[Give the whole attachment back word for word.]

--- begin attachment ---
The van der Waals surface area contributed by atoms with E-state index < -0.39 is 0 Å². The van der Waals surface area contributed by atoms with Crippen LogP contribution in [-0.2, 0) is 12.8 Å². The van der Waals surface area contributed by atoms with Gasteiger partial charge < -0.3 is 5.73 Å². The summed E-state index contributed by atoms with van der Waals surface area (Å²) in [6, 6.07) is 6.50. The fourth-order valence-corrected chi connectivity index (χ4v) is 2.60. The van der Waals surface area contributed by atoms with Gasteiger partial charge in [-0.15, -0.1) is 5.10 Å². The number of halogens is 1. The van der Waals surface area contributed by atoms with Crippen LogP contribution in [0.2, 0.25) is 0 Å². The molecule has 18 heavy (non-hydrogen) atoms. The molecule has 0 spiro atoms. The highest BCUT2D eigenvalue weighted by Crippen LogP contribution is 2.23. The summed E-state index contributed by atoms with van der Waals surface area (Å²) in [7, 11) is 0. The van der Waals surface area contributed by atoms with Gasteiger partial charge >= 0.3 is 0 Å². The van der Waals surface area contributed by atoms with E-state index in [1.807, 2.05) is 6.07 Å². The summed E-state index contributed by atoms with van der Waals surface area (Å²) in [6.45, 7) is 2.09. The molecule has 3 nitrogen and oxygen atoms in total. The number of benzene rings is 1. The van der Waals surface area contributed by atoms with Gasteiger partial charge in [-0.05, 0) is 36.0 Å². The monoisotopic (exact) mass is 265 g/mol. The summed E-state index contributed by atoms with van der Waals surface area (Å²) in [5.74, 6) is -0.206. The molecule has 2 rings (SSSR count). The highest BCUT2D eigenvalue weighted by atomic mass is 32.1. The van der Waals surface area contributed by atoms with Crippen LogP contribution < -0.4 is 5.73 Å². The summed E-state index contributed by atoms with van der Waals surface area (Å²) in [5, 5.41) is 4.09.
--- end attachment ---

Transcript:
The van der Waals surface area contributed by atoms with E-state index < -0.39 is 0 Å². The van der Waals surface area contributed by atoms with Crippen LogP contribution in [-0.2, 0) is 12.8 Å². The van der Waals surface area contributed by atoms with Gasteiger partial charge < -0.3 is 5.73 Å². The summed E-state index contributed by atoms with van der Waals surface area (Å²) in [6, 6.07) is 6.50. The fourth-order valence-corrected chi connectivity index (χ4v) is 2.60. The van der Waals surface area contributed by atoms with Gasteiger partial charge in [-0.15, -0.1) is 5.10 Å². The number of halogens is 1. The van der Waals surface area contributed by atoms with Crippen LogP contribution in [0.2, 0.25) is 0 Å². The molecule has 18 heavy (non-hydrogen) atoms. The molecule has 0 spiro atoms. The highest BCUT2D eigenvalue weighted by Crippen LogP contribution is 2.23. The summed E-state index contributed by atoms with van der Waals surface area (Å²) in [7, 11) is 0. The van der Waals surface area contributed by atoms with Gasteiger partial charge >= 0.3 is 0 Å². The van der Waals surface area contributed by atoms with E-state index in [1.807, 2.05) is 6.07 Å². The summed E-state index contributed by atoms with van der Waals surface area (Å²) in [6.45, 7) is 2.09. The molecule has 3 nitrogen and oxygen atoms in total. The number of benzene rings is 1. The van der Waals surface area contributed by atoms with Gasteiger partial charge in [-0.05, 0) is 36.0 Å². The monoisotopic (exact) mass is 265 g/mol. The summed E-state index contributed by atoms with van der Waals surface area (Å²) in [5.74, 6) is -0.206. The molecule has 2 rings (SSSR count). The highest BCUT2D eigenvalue weighted by atomic mass is 32.1. The van der Waals surface area contributed by atoms with Crippen LogP contribution < -0.4 is 5.73 Å². The summed E-state index contributed by atoms with van der Waals surface area (Å²) in [5, 5.41) is 4.09.